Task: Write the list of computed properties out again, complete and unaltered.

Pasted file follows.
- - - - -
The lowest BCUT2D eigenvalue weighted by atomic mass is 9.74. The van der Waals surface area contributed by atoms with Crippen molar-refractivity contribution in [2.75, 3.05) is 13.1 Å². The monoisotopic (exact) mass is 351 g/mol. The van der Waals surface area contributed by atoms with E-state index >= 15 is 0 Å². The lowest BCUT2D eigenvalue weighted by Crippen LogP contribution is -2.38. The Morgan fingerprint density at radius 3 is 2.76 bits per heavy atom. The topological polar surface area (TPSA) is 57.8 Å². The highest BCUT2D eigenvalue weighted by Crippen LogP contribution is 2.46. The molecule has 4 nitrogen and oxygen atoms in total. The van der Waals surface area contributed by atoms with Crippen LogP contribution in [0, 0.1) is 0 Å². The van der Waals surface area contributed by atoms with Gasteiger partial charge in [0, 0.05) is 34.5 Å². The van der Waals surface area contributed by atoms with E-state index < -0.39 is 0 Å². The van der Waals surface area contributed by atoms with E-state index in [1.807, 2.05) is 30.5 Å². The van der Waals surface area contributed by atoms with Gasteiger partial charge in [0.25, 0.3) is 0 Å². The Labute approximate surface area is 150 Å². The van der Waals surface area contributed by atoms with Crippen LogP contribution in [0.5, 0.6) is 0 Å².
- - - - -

The lowest BCUT2D eigenvalue weighted by atomic mass is 9.74. The van der Waals surface area contributed by atoms with Crippen molar-refractivity contribution in [2.75, 3.05) is 13.1 Å². The monoisotopic (exact) mass is 351 g/mol. The van der Waals surface area contributed by atoms with E-state index >= 15 is 0 Å². The lowest BCUT2D eigenvalue weighted by Crippen LogP contribution is -2.38. The Morgan fingerprint density at radius 3 is 2.76 bits per heavy atom. The topological polar surface area (TPSA) is 57.8 Å². The highest BCUT2D eigenvalue weighted by Crippen LogP contribution is 2.46. The molecule has 4 nitrogen and oxygen atoms in total. The van der Waals surface area contributed by atoms with Crippen LogP contribution in [0, 0.1) is 0 Å². The van der Waals surface area contributed by atoms with Gasteiger partial charge in [0, 0.05) is 34.5 Å². The van der Waals surface area contributed by atoms with E-state index < -0.39 is 0 Å². The van der Waals surface area contributed by atoms with E-state index in [1.807, 2.05) is 30.5 Å². The van der Waals surface area contributed by atoms with Gasteiger partial charge in [0.25, 0.3) is 0 Å². The Labute approximate surface area is 150 Å². The van der Waals surface area contributed by atoms with Crippen LogP contribution in [0.5, 0.6) is 0 Å².